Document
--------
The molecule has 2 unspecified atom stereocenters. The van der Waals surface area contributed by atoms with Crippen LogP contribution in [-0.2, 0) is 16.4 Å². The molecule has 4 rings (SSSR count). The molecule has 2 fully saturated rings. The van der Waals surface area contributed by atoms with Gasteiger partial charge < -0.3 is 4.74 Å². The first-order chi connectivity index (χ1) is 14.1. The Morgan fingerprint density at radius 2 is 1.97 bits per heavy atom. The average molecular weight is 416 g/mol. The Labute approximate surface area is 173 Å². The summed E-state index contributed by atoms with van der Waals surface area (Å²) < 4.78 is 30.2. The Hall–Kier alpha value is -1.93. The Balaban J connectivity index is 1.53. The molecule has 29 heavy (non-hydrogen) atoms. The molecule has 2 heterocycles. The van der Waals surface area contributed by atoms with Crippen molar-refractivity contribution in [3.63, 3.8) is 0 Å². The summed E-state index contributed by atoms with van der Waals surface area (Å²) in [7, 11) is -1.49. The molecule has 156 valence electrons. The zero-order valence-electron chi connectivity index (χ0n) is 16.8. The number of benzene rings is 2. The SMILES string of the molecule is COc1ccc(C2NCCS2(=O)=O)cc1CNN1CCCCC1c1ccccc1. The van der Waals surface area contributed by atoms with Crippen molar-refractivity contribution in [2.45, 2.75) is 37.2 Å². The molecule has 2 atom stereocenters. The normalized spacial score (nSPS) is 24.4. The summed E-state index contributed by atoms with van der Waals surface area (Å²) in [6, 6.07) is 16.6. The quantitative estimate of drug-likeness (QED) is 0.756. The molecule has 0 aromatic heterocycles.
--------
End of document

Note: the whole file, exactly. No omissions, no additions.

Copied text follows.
The molecule has 2 unspecified atom stereocenters. The van der Waals surface area contributed by atoms with Crippen LogP contribution in [-0.2, 0) is 16.4 Å². The molecule has 4 rings (SSSR count). The molecule has 2 fully saturated rings. The van der Waals surface area contributed by atoms with Gasteiger partial charge < -0.3 is 4.74 Å². The first-order chi connectivity index (χ1) is 14.1. The Morgan fingerprint density at radius 2 is 1.97 bits per heavy atom. The average molecular weight is 416 g/mol. The Labute approximate surface area is 173 Å². The summed E-state index contributed by atoms with van der Waals surface area (Å²) < 4.78 is 30.2. The Hall–Kier alpha value is -1.93. The Balaban J connectivity index is 1.53. The molecule has 29 heavy (non-hydrogen) atoms. The molecule has 2 heterocycles. The van der Waals surface area contributed by atoms with Crippen molar-refractivity contribution in [3.63, 3.8) is 0 Å². The summed E-state index contributed by atoms with van der Waals surface area (Å²) in [7, 11) is -1.49. The molecule has 156 valence electrons. The zero-order valence-electron chi connectivity index (χ0n) is 16.8. The number of benzene rings is 2. The SMILES string of the molecule is COc1ccc(C2NCCS2(=O)=O)cc1CNN1CCCCC1c1ccccc1. The van der Waals surface area contributed by atoms with Crippen molar-refractivity contribution in [2.45, 2.75) is 37.2 Å². The molecule has 2 atom stereocenters. The normalized spacial score (nSPS) is 24.4. The summed E-state index contributed by atoms with van der Waals surface area (Å²) in [6, 6.07) is 16.6. The quantitative estimate of drug-likeness (QED) is 0.756. The molecule has 0 aromatic heterocycles.